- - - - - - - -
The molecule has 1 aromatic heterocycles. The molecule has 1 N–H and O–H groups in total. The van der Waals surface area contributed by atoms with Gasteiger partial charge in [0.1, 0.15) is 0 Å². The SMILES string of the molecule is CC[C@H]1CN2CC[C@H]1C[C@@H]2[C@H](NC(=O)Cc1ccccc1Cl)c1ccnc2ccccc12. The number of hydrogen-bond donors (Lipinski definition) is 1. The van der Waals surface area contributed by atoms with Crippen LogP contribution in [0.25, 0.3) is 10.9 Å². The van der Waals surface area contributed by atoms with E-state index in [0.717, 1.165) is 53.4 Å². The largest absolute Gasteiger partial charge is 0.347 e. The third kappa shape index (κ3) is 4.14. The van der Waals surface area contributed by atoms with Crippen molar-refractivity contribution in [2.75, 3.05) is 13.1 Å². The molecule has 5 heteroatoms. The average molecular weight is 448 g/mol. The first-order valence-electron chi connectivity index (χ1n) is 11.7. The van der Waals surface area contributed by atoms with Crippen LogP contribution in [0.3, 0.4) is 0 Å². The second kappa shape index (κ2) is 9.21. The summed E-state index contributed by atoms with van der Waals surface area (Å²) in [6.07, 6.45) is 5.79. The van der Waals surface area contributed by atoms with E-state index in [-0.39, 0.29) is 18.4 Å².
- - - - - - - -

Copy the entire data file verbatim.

The molecule has 1 aromatic heterocycles. The molecule has 1 N–H and O–H groups in total. The van der Waals surface area contributed by atoms with Gasteiger partial charge in [0.1, 0.15) is 0 Å². The SMILES string of the molecule is CC[C@H]1CN2CC[C@H]1C[C@@H]2[C@H](NC(=O)Cc1ccccc1Cl)c1ccnc2ccccc12. The number of hydrogen-bond donors (Lipinski definition) is 1. The van der Waals surface area contributed by atoms with Crippen LogP contribution in [0.25, 0.3) is 10.9 Å². The van der Waals surface area contributed by atoms with E-state index in [0.717, 1.165) is 53.4 Å². The largest absolute Gasteiger partial charge is 0.347 e. The third kappa shape index (κ3) is 4.14. The van der Waals surface area contributed by atoms with Crippen molar-refractivity contribution in [2.75, 3.05) is 13.1 Å². The molecule has 5 heteroatoms. The average molecular weight is 448 g/mol. The first-order valence-electron chi connectivity index (χ1n) is 11.7. The van der Waals surface area contributed by atoms with Crippen LogP contribution in [0.3, 0.4) is 0 Å². The second kappa shape index (κ2) is 9.21. The summed E-state index contributed by atoms with van der Waals surface area (Å²) in [6.07, 6.45) is 5.79. The van der Waals surface area contributed by atoms with E-state index in [-0.39, 0.29) is 18.4 Å².